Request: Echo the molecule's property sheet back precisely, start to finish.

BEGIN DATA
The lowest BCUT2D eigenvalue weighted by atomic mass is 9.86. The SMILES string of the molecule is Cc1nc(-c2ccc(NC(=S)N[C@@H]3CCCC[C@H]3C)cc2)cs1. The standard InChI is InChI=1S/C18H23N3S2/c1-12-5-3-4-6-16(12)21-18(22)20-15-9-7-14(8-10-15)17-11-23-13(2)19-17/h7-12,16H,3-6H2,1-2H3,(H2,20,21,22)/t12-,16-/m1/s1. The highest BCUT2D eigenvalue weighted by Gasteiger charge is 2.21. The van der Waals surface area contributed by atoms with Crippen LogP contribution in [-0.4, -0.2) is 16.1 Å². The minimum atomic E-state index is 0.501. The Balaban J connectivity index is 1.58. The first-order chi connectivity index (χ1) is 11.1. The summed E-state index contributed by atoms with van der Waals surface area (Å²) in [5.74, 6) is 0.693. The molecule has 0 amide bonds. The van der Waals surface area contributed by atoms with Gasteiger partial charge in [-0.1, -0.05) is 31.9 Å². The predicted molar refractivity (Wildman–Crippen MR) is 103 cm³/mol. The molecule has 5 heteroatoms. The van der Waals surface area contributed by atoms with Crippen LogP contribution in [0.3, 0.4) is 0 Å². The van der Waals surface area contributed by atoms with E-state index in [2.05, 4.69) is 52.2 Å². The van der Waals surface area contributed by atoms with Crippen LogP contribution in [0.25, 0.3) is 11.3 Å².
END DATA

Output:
The lowest BCUT2D eigenvalue weighted by atomic mass is 9.86. The SMILES string of the molecule is Cc1nc(-c2ccc(NC(=S)N[C@@H]3CCCC[C@H]3C)cc2)cs1. The standard InChI is InChI=1S/C18H23N3S2/c1-12-5-3-4-6-16(12)21-18(22)20-15-9-7-14(8-10-15)17-11-23-13(2)19-17/h7-12,16H,3-6H2,1-2H3,(H2,20,21,22)/t12-,16-/m1/s1. The highest BCUT2D eigenvalue weighted by Gasteiger charge is 2.21. The van der Waals surface area contributed by atoms with Crippen LogP contribution in [-0.4, -0.2) is 16.1 Å². The minimum atomic E-state index is 0.501. The Balaban J connectivity index is 1.58. The first-order chi connectivity index (χ1) is 11.1. The summed E-state index contributed by atoms with van der Waals surface area (Å²) in [5.74, 6) is 0.693. The molecule has 0 amide bonds. The van der Waals surface area contributed by atoms with Gasteiger partial charge in [-0.1, -0.05) is 31.9 Å². The predicted molar refractivity (Wildman–Crippen MR) is 103 cm³/mol. The molecule has 5 heteroatoms. The van der Waals surface area contributed by atoms with Crippen LogP contribution in [0.3, 0.4) is 0 Å². The van der Waals surface area contributed by atoms with E-state index in [2.05, 4.69) is 52.2 Å². The van der Waals surface area contributed by atoms with Crippen LogP contribution in [0.25, 0.3) is 11.3 Å².